"A key factor of this Master's course is the diversity of people who joined this unconventional ride. It is truly a journey – a journey through time, place and people. However, it is not as joyous and merry as it sounds. It is steps of cultural shocks with people we meet and most importantly with people we live – within the group. A deep introduction to each other within the group of seventeen was the main motive and the result of the propaedeutic session.

I was a late starter to this…with a late visa and not-to-mention a missed flight in the Turkish airport. During this hectic time through the Dhaka traffic between the Dhaka-German embassy and last-minute shopping errands, my going-to-be new friends in Cottbus had already started their journey with a personal "Voyage Diary 1".  As I walked through the university corridors looking at their work, it gave me an insight into their inner journeys as individuals.

As I arrived finally with a lost luggage and a heavy head, I came across the presentation of a very personal project – a "Space of Remembrance" [Task 2]. It was yet again an insight to these people I was going to be with for the next two years. They were all different from different parts of the world. They dressed differently, they talked differently, they thought differently.  I myself at the end of the presentation tried to flip through my sketchbook opening a window to where I come from and what my emotional space is.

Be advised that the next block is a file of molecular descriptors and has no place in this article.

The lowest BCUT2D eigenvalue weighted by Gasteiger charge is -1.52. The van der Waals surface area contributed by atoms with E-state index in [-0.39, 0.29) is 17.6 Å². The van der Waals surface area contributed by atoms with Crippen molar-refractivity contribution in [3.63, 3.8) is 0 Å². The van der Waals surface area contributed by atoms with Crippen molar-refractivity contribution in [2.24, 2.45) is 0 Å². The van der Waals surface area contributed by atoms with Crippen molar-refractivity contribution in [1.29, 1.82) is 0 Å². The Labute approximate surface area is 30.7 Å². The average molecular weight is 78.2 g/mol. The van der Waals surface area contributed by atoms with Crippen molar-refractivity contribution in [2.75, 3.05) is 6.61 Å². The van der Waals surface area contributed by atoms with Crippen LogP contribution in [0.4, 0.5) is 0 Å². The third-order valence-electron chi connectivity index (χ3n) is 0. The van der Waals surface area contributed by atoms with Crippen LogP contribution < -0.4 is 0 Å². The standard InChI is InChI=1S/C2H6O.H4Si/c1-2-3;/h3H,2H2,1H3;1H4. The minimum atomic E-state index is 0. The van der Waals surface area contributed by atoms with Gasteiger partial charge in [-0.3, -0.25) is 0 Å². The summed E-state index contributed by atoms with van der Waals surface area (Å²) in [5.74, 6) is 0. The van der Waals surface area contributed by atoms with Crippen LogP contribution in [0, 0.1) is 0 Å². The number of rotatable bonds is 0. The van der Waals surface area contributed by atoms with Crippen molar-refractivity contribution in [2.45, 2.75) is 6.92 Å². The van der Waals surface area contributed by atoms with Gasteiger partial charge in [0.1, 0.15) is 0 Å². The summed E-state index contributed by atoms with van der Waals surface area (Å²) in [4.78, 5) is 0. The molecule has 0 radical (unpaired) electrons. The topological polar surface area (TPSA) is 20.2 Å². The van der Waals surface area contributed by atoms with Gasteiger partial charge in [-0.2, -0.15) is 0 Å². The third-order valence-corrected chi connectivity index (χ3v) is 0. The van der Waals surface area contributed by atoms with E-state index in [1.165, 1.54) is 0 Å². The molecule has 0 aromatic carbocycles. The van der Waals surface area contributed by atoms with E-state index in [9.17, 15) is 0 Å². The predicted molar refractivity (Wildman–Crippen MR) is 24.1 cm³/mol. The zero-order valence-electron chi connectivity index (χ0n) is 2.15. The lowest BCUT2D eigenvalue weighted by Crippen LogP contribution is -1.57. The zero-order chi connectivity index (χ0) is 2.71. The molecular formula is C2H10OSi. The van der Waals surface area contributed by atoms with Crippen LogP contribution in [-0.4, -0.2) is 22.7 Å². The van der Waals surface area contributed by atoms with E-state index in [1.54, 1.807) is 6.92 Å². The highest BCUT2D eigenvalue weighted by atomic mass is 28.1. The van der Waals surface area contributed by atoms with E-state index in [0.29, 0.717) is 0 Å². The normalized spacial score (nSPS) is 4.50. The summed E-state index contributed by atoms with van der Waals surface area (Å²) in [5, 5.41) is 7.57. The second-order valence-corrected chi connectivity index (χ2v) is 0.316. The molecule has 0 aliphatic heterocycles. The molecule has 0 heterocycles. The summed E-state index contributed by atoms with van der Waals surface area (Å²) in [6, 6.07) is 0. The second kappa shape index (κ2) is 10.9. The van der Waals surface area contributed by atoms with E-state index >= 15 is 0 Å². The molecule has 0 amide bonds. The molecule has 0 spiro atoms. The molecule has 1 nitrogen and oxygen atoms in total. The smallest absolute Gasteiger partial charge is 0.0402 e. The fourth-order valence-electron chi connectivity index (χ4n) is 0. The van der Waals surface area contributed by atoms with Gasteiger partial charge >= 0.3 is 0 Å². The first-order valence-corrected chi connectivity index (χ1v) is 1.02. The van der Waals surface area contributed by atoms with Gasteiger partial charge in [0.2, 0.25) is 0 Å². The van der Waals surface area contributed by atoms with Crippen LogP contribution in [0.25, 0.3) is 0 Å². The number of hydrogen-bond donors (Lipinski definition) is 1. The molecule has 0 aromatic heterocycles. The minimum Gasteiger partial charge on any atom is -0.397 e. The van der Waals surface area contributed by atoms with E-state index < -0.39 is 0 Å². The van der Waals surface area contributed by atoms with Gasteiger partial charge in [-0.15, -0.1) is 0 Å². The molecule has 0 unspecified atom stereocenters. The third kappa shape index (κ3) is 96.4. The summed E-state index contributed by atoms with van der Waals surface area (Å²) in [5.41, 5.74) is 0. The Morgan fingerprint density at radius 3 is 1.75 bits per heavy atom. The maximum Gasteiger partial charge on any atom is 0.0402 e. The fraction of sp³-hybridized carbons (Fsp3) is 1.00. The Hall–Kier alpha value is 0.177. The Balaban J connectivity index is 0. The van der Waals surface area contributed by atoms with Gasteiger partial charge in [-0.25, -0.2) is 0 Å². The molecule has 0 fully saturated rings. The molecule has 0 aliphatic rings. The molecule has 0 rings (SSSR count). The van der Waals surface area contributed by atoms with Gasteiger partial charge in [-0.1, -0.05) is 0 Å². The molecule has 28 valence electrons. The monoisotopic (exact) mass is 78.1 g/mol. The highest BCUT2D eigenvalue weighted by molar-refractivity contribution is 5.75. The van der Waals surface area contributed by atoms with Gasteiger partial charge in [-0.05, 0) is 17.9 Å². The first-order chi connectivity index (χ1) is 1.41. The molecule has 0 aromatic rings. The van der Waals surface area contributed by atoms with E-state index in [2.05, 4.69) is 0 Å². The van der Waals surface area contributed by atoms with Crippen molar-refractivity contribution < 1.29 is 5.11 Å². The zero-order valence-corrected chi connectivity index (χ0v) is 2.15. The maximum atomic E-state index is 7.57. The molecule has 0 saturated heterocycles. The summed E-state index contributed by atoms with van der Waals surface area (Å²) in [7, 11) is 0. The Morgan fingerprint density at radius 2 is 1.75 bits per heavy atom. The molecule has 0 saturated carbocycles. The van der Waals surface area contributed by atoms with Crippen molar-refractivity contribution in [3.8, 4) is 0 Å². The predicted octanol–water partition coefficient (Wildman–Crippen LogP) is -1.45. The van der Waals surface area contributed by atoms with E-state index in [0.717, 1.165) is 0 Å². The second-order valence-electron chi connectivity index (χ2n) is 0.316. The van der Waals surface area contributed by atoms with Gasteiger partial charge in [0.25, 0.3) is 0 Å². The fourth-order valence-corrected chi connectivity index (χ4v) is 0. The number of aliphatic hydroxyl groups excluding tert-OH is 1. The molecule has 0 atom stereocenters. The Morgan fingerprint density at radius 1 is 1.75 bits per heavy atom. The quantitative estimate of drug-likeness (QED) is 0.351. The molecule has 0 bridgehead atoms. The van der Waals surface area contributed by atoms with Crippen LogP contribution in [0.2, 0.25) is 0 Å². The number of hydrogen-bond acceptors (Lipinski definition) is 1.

The real journey for me began after that (…) – an assignment to understand and explain a colleague's work, and vice versa. This was the first opportunity for us to work with each other and try to communicate through our personal works.

Finally, we pursued a "Voyage Diary 2" of an Artist [Architect]. It was also an interesting way for us to go into someone's voyage and experience, something that we also might encounter through our roller-coaster ride through Europe for two years."

[Fig. 13_1-3] Design Reflection-2: Workshop Programme
[Fig. 13_1-3] Design-Reflection-2: Workshop Programme


[Fig. 14_1- ] Design Reflection-2: Selected Works
[Fig. 14_1- 9] Design-Reflection-2: Selected Works


[Fig 15] Reflection-2, Exhibition at CBU 2012
[Fig 15] Design-Reflection-2, Exhibition at CBU 2012

[Fig. 16] >>>EAD Kiel
[Fig. 16] >>>EAD Kiel

V:III_11.2.2 "Design Reflection 2" – Reviewing Documentation and Reflection

The second workshop "Design Reflection 2" serves to analyse and evaluate the experienced design strategies, educational schools, programmes and project results of all preceding workshops in an objectifying and self-reflective manner. During four weeks, the students develop a portfolio, documenting and analysing all results of the study programme. Possible options for the Master's thesis topic are to be discussed. A colloquium and exhibition serve to review the conclusions with professors of the Reiseuni_lab.